One of the things I love most about our ministry is that our staff take the time to minister and talk to people who contact us. One of our EPM staff, Amy Schafer, shared about a wonderful conversation she had with a customer who called to order Heaven booklets:
She has one booklet already that she was able to read daily to her mother who had Alzheimer’s, and it was such a comfort and always brought peace to her mom (and her). In her mother’s last days, she couldn’t speak much, but as she listened to her daughter read the Heaven booklet, she managed to ask how she knew she would go to Heaven. Her daughter was able to share her mom’s testimony back to her—as she couldn’t remember. And what a beautiful and peace filled time it was. She wants to have many booklets to give to people, so they too can experience the peace it brought to their lives.
That is so powerful: a woman with dementia, asking how she could know she’s going to Heaven, and her daughter recounting to her mom the mom’s own testimony. It’s like being witnessed to by yourself, based on what you have told your children. The lesson might be: tell your children and grandchildren what God has done for you, and not only will it make a difference for them, one day when your mind is frail, it might come back to you from them, and make a difference for you!
“Let this be recorded for a generation to come, so that a people yet to be created may praise Yahweh” (Psalm 102:18). And perhaps one day your children will speak back to you what you have written and spoken and lived. Then a people at the end of their lives who loved God, but do not remember, may praise Yahweh along with those they poured life and love into who DO remember and will testify to what the elderly have forgotten.
Psalm 71:18 says, “Now that I am old and gray, do not abandon me, O God. Let me proclaim your power to this new generation, your mighty miracles to all who come after me.” With the added thought from this mother and daughter’s story: “Yahweh, let me proclaim You to them, that one day they may proclaim You to me.”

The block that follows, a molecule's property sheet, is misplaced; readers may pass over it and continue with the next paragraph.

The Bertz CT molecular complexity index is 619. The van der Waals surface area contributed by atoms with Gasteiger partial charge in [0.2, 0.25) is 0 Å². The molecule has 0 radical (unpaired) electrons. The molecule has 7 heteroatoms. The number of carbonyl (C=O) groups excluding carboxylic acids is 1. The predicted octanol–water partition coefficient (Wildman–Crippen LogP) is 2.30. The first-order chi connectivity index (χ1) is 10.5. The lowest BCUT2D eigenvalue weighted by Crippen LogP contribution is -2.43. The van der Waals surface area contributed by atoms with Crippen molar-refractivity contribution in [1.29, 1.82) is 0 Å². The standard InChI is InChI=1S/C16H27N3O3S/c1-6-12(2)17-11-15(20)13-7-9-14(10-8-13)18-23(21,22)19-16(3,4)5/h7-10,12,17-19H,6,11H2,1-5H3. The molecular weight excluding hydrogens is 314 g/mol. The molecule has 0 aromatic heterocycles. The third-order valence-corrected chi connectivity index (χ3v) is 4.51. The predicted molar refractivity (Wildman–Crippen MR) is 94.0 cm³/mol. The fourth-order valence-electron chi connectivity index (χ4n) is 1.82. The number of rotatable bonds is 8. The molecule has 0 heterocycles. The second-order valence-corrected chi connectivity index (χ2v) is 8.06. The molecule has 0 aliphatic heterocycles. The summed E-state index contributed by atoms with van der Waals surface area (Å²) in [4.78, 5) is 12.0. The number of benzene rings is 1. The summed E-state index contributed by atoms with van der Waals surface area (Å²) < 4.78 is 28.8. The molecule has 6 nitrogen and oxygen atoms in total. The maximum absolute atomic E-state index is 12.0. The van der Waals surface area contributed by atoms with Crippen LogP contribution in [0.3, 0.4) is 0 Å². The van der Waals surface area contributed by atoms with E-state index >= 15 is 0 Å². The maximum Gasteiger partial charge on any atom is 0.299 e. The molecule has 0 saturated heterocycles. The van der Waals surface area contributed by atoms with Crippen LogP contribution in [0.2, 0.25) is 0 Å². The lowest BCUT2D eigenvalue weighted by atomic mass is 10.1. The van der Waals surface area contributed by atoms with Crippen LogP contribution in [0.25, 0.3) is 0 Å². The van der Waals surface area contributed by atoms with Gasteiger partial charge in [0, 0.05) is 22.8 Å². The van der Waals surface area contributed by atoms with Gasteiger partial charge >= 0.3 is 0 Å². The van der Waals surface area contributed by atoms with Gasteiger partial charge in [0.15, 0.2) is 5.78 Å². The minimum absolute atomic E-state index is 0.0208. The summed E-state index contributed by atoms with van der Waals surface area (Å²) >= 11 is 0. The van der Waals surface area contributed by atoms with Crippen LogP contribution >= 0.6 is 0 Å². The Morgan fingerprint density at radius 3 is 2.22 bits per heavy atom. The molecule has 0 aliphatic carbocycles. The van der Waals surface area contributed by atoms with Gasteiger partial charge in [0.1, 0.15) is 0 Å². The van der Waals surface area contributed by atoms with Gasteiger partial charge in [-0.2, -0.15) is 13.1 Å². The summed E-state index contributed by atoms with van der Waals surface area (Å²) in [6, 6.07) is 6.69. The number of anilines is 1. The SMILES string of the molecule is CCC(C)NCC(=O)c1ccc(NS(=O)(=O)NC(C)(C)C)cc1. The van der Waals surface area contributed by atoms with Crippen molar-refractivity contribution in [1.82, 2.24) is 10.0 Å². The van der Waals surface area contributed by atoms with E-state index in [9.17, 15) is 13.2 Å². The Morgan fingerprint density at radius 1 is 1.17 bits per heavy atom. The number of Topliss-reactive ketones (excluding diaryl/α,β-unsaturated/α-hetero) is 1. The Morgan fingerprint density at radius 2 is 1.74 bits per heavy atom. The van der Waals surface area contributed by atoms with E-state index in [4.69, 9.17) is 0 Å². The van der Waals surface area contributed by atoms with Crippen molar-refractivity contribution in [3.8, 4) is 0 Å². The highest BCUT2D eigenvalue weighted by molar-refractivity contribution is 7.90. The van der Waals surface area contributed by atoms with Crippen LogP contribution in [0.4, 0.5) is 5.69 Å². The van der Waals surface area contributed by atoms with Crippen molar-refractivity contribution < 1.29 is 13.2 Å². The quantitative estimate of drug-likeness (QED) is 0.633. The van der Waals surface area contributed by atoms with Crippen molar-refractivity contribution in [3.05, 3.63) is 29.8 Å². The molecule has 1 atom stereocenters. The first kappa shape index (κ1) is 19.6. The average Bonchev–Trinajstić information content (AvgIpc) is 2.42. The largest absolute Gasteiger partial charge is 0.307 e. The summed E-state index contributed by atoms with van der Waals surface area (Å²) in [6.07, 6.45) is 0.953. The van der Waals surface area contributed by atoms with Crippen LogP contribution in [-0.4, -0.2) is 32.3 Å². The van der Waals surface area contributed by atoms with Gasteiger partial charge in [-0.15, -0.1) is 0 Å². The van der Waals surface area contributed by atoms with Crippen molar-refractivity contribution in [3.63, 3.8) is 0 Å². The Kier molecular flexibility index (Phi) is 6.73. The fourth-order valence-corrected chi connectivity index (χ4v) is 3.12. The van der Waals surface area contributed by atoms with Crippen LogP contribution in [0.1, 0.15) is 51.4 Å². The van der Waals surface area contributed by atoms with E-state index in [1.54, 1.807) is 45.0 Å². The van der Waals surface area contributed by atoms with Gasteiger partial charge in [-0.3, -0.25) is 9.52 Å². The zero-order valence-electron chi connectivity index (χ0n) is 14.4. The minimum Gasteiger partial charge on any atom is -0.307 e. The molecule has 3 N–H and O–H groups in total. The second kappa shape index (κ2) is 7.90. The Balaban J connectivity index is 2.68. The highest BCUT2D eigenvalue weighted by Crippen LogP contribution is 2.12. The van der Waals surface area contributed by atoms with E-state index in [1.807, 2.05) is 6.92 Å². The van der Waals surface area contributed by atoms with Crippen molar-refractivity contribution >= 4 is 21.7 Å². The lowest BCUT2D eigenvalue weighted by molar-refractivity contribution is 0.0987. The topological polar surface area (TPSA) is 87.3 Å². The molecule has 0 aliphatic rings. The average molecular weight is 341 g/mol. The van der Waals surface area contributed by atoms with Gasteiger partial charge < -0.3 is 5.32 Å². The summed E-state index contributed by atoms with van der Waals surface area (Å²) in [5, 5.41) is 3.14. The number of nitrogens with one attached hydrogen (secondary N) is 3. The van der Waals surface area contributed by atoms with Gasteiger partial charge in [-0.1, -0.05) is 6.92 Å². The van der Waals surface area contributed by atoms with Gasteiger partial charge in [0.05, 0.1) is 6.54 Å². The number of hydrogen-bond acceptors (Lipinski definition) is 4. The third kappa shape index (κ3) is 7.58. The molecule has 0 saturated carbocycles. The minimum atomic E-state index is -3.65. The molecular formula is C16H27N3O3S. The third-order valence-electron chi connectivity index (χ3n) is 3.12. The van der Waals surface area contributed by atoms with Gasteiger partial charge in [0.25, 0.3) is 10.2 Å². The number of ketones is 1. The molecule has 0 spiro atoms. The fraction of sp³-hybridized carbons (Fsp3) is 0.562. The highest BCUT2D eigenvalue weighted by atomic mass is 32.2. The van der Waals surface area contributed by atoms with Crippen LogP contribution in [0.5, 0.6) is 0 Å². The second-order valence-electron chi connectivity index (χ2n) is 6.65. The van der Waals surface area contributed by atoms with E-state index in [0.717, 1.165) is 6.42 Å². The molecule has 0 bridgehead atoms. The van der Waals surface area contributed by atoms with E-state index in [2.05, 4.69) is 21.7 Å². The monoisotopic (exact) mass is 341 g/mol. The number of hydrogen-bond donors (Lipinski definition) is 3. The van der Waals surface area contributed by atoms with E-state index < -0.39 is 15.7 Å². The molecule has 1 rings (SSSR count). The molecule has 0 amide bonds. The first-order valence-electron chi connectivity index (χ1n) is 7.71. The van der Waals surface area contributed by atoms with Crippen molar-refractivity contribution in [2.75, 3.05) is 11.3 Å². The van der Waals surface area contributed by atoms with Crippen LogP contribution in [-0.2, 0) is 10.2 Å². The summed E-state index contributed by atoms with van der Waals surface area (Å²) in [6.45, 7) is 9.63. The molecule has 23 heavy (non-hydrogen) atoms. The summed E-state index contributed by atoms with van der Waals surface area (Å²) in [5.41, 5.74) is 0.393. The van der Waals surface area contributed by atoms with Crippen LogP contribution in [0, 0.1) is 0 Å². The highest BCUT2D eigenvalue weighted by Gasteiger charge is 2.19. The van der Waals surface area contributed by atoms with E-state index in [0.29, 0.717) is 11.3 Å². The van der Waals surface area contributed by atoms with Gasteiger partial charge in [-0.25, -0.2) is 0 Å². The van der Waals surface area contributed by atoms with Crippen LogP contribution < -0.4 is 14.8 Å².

Let me finish by quoting a dear friend, Robin, who wrote the following about her mother after reading the story I just shared. This is just beautiful:
With my mother on hospice care, nearing her one hundredth birthday, I can attest to the truth of that. She has five children, and we all often recall to her the story of her salvation, and the difference it made in her life and our lives. We sing her the songs she has loved best over the years, and read scriptures that she loves, and she nods along with us in agreement.
One of her favorite songs is “He Giveth More Grace.” Another one is “God Leads His Dear Children Along.”
One day a few months ago, mom said she was feeling discouraged, and when I asked her why, she said she wasn’t doing anything, just taking up space. I asked her if she had ever seen a page in a book with all the words on it. She said, of course. I told her that between every word on the page is a space. It’s not doing anything; it’s just taking up space. But without that, the entire page would make no sense. I said she was here in the world because God knew the world would make more sense with her in it. When He was done with her, He would take her home to glory, but until then, she has a real purpose. That thought just thrilled her.
“Listen to your father who gave you life, and do not despise your mother when she is old” (Proverbs 23:22).
“‘You shall rise up before the gray-haired and honor the aged, and you shall fear your God; I am Yahweh’” (Leviticus 19:32, LSB).